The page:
Todra volcanic field

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Todra Volcanic Field
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Todra Volcanic Field
Highest point
Elevation 1,780 m (5,840 ft) [1]
Coordinates 17°41′N8°30′E / 17.68°N 8.5°E / 17.68; 8.5 Coordinates: 17°41′N8°30′E / 17.68°N 8.5°E / 17.68; 8.5 [1]

Todra volcanic field is a volcanic field in the Aïr region, Niger.

Volcanic field Area of the Earths crust prone to localized volcanic activity

A volcanic field is an area of the Earth's crust that is prone to localized volcanic activity. They usually contain 10 to 100 volcanoes such as cinder cones and are usually in clusters. Lava flows may also occur. They may occur as a monogenetic volcanic field or a polygenetic volcanic field.

Niger republic in Western Africa

Niger or the Niger, officially the Republic of the Niger, is a landlocked country in West Africa named after the Niger River. Niger is bordered by Libya to the northeast, Chad to the east, Nigeria to the south, Benin to the southwest, Burkina Faso and Mali to the west, and Algeria to the northwest. Niger covers a land area of almost 1,270,000 km2 (490,000 sq mi), making it the largest country in West Africa. Over 80% of its land area lies in the Sahara Desert. The country's predominantly Islamic population of about 21 million live mostly in clusters in the far south and west of the country. The capital and largest city is Niamey, located in Niger's southwest corner.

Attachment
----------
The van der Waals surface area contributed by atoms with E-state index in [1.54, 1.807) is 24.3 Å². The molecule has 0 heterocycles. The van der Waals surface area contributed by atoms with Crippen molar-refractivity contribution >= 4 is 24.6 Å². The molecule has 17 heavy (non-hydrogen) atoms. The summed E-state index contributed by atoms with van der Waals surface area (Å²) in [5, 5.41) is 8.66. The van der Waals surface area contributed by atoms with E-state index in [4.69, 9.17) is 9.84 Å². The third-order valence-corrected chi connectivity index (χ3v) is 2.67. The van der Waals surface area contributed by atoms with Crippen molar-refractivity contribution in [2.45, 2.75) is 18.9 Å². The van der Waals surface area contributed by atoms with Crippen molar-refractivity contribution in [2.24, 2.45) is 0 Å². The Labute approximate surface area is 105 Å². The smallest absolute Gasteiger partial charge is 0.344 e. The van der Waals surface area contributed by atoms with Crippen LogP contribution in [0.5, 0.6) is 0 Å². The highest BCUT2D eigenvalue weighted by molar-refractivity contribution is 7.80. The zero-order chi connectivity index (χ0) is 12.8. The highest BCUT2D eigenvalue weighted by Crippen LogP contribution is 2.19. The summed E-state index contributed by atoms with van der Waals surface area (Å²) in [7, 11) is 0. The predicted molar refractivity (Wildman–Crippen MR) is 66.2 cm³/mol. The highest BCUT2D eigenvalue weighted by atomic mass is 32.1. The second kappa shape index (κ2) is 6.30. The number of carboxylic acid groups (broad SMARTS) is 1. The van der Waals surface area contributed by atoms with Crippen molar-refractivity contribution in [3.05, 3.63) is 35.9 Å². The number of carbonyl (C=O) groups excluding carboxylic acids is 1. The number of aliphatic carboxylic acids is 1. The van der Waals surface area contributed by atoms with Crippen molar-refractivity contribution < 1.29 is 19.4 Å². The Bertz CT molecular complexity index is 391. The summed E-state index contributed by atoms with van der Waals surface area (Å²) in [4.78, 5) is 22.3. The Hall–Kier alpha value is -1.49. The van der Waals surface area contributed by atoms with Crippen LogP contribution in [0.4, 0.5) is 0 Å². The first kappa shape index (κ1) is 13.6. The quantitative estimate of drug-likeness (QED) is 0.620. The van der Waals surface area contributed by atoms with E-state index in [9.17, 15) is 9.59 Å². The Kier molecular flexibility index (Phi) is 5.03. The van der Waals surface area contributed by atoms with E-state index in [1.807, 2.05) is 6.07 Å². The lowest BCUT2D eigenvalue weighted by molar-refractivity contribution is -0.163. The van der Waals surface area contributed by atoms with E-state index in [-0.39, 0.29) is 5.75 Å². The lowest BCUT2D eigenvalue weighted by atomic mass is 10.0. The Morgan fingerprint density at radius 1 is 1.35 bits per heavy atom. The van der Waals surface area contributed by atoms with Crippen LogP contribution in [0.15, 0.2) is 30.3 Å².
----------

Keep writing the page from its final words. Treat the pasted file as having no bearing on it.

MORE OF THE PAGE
The field consists of about 150 volcanoes, whose position is fault controlled. Their eruption products (mainly basalt but also phonolite and trachyte) cover a surface of about 1,050 square kilometres (410 sq mi). [1]

In geology, a fault is a planar fracture or discontinuity in a volume of rock, across which there has been significant displacement as a result of rock-mass movement. Large faults within the Earth's crust result from the action of plate tectonic forces, with the largest forming the boundaries between the plates, such as subduction zones or transform faults. Energy release associated with rapid movement on active faults is the cause of most earthquakes.

Basalt A magnesium- and iron-rich extrusive igneous rock

Basalt is a mafic extrusive igneous rock formed from the rapid cooling of magnesium-rich and iron-rich lava exposed at or very near the surface of a terrestrial planet or a moon. More than 90% of all volcanic rock on Earth is basalt. Basalt lava has a low viscosity, due to its low silica content, resulting in rapid lava flows that can spread over great areas before cooling and solidification. Flood basalt describes the formation in a series of lava basalt flows.

Phonolite subclass of extrusive volcanic rock

Phonolite is an uncommon extrusive rock, of intermediate chemical composition between felsic and mafic, with texture ranging from aphanitic (fine-grain) to porphyritic. Its intrusive equivalent is nepheline syenite.

The field may have had historical eruptions. [1]

See also

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The Volcano (British Columbia) mountain in Canada

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  1. 1 2 3 4 "Todra Volcanic Field". Global Volcanism Program . Smithsonian Institution.